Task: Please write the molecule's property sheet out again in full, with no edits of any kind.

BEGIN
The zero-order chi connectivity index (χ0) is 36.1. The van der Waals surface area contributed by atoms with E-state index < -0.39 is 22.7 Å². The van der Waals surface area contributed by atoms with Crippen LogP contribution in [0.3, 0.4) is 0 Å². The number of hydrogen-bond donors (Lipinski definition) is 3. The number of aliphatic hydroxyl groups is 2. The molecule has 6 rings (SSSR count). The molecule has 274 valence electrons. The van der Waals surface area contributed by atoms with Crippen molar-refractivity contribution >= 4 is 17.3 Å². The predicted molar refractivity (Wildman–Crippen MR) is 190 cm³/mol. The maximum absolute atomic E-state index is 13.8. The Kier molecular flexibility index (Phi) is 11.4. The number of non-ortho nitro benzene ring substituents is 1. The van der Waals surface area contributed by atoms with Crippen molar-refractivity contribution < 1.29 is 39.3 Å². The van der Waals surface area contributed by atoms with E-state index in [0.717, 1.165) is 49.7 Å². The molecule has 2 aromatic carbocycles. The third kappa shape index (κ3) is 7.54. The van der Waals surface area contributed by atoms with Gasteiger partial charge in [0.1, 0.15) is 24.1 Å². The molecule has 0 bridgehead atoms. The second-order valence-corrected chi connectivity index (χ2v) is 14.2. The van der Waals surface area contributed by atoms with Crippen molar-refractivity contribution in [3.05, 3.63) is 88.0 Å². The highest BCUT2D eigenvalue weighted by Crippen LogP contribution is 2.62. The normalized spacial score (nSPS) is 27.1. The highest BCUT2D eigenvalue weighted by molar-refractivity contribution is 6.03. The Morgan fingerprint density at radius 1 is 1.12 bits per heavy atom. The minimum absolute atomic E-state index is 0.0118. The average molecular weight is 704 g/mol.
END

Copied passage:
The zero-order chi connectivity index (χ0) is 36.1. The van der Waals surface area contributed by atoms with E-state index < -0.39 is 22.7 Å². The van der Waals surface area contributed by atoms with Crippen LogP contribution in [0.3, 0.4) is 0 Å². The number of hydrogen-bond donors (Lipinski definition) is 3. The number of aliphatic hydroxyl groups is 2. The molecule has 6 rings (SSSR count). The molecule has 274 valence electrons. The van der Waals surface area contributed by atoms with Crippen molar-refractivity contribution >= 4 is 17.3 Å². The predicted molar refractivity (Wildman–Crippen MR) is 190 cm³/mol. The maximum absolute atomic E-state index is 13.8. The Kier molecular flexibility index (Phi) is 11.4. The number of non-ortho nitro benzene ring substituents is 1. The van der Waals surface area contributed by atoms with Crippen molar-refractivity contribution < 1.29 is 39.3 Å². The van der Waals surface area contributed by atoms with E-state index in [0.717, 1.165) is 49.7 Å². The molecule has 2 aromatic carbocycles. The third kappa shape index (κ3) is 7.54. The van der Waals surface area contributed by atoms with Gasteiger partial charge in [0.1, 0.15) is 24.1 Å². The molecule has 0 bridgehead atoms. The second-order valence-corrected chi connectivity index (χ2v) is 14.2. The van der Waals surface area contributed by atoms with Crippen molar-refractivity contribution in [3.05, 3.63) is 88.0 Å². The highest BCUT2D eigenvalue weighted by Crippen LogP contribution is 2.62. The normalized spacial score (nSPS) is 27.1. The highest BCUT2D eigenvalue weighted by molar-refractivity contribution is 6.03. The Morgan fingerprint density at radius 1 is 1.12 bits per heavy atom. The minimum absolute atomic E-state index is 0.0118. The average molecular weight is 704 g/mol.